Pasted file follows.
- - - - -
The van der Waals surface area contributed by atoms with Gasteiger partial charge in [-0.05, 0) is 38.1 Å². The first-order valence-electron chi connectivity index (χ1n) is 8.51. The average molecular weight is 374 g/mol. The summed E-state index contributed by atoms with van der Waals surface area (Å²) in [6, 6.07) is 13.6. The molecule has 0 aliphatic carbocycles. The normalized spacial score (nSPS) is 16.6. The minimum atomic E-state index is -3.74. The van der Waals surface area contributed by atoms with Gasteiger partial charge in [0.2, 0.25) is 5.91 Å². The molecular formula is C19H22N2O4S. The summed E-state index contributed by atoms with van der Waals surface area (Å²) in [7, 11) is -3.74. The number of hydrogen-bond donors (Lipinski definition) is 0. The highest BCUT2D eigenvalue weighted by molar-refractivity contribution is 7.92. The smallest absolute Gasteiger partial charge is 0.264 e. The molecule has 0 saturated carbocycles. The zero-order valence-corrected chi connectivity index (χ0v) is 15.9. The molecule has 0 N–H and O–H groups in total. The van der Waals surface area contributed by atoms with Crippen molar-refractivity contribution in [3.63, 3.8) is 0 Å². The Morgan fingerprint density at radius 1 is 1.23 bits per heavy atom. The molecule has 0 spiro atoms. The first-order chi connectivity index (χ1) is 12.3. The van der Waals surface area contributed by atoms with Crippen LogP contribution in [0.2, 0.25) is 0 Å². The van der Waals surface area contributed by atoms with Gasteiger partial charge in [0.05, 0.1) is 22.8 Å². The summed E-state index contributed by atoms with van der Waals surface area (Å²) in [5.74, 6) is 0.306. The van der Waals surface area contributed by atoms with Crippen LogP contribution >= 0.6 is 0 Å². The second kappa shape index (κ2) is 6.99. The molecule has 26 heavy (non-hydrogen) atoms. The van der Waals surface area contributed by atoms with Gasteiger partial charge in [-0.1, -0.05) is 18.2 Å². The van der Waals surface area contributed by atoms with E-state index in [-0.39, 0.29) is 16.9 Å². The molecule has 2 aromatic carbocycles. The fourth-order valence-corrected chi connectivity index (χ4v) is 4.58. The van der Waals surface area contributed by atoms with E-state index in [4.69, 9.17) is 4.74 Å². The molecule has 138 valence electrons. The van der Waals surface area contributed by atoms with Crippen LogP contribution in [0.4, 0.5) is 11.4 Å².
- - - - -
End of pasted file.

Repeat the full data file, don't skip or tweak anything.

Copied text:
The van der Waals surface area contributed by atoms with Gasteiger partial charge in [-0.05, 0) is 38.1 Å². The first-order valence-electron chi connectivity index (χ1n) is 8.51. The average molecular weight is 374 g/mol. The summed E-state index contributed by atoms with van der Waals surface area (Å²) in [6, 6.07) is 13.6. The molecule has 0 aliphatic carbocycles. The normalized spacial score (nSPS) is 16.6. The minimum atomic E-state index is -3.74. The van der Waals surface area contributed by atoms with Gasteiger partial charge in [0.2, 0.25) is 5.91 Å². The molecular formula is C19H22N2O4S. The summed E-state index contributed by atoms with van der Waals surface area (Å²) in [7, 11) is -3.74. The number of hydrogen-bond donors (Lipinski definition) is 0. The highest BCUT2D eigenvalue weighted by molar-refractivity contribution is 7.92. The smallest absolute Gasteiger partial charge is 0.264 e. The molecule has 0 saturated carbocycles. The zero-order valence-corrected chi connectivity index (χ0v) is 15.9. The molecule has 0 N–H and O–H groups in total. The van der Waals surface area contributed by atoms with Crippen molar-refractivity contribution in [3.63, 3.8) is 0 Å². The Morgan fingerprint density at radius 1 is 1.23 bits per heavy atom. The molecule has 0 spiro atoms. The first-order chi connectivity index (χ1) is 12.3. The van der Waals surface area contributed by atoms with Crippen LogP contribution in [0.2, 0.25) is 0 Å². The van der Waals surface area contributed by atoms with Gasteiger partial charge in [0.05, 0.1) is 22.8 Å². The summed E-state index contributed by atoms with van der Waals surface area (Å²) in [5.74, 6) is 0.306. The van der Waals surface area contributed by atoms with Crippen LogP contribution >= 0.6 is 0 Å². The second kappa shape index (κ2) is 6.99. The molecule has 26 heavy (non-hydrogen) atoms. The van der Waals surface area contributed by atoms with Gasteiger partial charge in [-0.1, -0.05) is 18.2 Å². The van der Waals surface area contributed by atoms with E-state index in [-0.39, 0.29) is 16.9 Å². The molecule has 2 aromatic carbocycles. The fourth-order valence-corrected chi connectivity index (χ4v) is 4.58. The van der Waals surface area contributed by atoms with E-state index in [4.69, 9.17) is 4.74 Å². The molecule has 138 valence electrons. The van der Waals surface area contributed by atoms with Crippen LogP contribution in [0.4, 0.5) is 11.4 Å².